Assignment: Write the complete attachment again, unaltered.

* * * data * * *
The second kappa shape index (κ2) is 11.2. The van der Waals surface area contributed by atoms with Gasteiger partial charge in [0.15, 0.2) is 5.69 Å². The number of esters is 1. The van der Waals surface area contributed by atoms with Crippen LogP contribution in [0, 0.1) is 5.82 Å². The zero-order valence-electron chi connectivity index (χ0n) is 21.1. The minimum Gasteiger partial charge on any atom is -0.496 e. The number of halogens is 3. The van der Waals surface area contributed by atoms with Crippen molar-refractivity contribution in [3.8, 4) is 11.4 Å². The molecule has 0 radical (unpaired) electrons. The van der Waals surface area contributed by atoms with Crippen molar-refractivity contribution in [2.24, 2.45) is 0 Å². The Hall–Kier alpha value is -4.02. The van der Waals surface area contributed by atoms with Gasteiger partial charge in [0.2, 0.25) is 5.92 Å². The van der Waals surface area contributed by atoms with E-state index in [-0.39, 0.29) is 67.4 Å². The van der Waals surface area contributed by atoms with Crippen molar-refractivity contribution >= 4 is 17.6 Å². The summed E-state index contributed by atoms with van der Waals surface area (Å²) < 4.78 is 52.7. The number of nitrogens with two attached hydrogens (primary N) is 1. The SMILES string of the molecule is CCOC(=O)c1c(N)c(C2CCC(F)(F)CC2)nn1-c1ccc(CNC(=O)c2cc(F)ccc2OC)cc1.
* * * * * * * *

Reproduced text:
The second kappa shape index (κ2) is 11.2. The van der Waals surface area contributed by atoms with Gasteiger partial charge in [0.15, 0.2) is 5.69 Å². The number of esters is 1. The van der Waals surface area contributed by atoms with Crippen LogP contribution in [0, 0.1) is 5.82 Å². The zero-order valence-electron chi connectivity index (χ0n) is 21.1. The minimum Gasteiger partial charge on any atom is -0.496 e. The number of halogens is 3. The van der Waals surface area contributed by atoms with Crippen molar-refractivity contribution in [3.8, 4) is 11.4 Å². The molecule has 0 radical (unpaired) electrons. The van der Waals surface area contributed by atoms with Crippen molar-refractivity contribution in [2.24, 2.45) is 0 Å². The Hall–Kier alpha value is -4.02. The van der Waals surface area contributed by atoms with Gasteiger partial charge in [0.2, 0.25) is 5.92 Å². The van der Waals surface area contributed by atoms with E-state index in [-0.39, 0.29) is 67.4 Å². The van der Waals surface area contributed by atoms with Crippen molar-refractivity contribution >= 4 is 17.6 Å². The summed E-state index contributed by atoms with van der Waals surface area (Å²) < 4.78 is 52.7. The number of nitrogens with two attached hydrogens (primary N) is 1. The SMILES string of the molecule is CCOC(=O)c1c(N)c(C2CCC(F)(F)CC2)nn1-c1ccc(CNC(=O)c2cc(F)ccc2OC)cc1.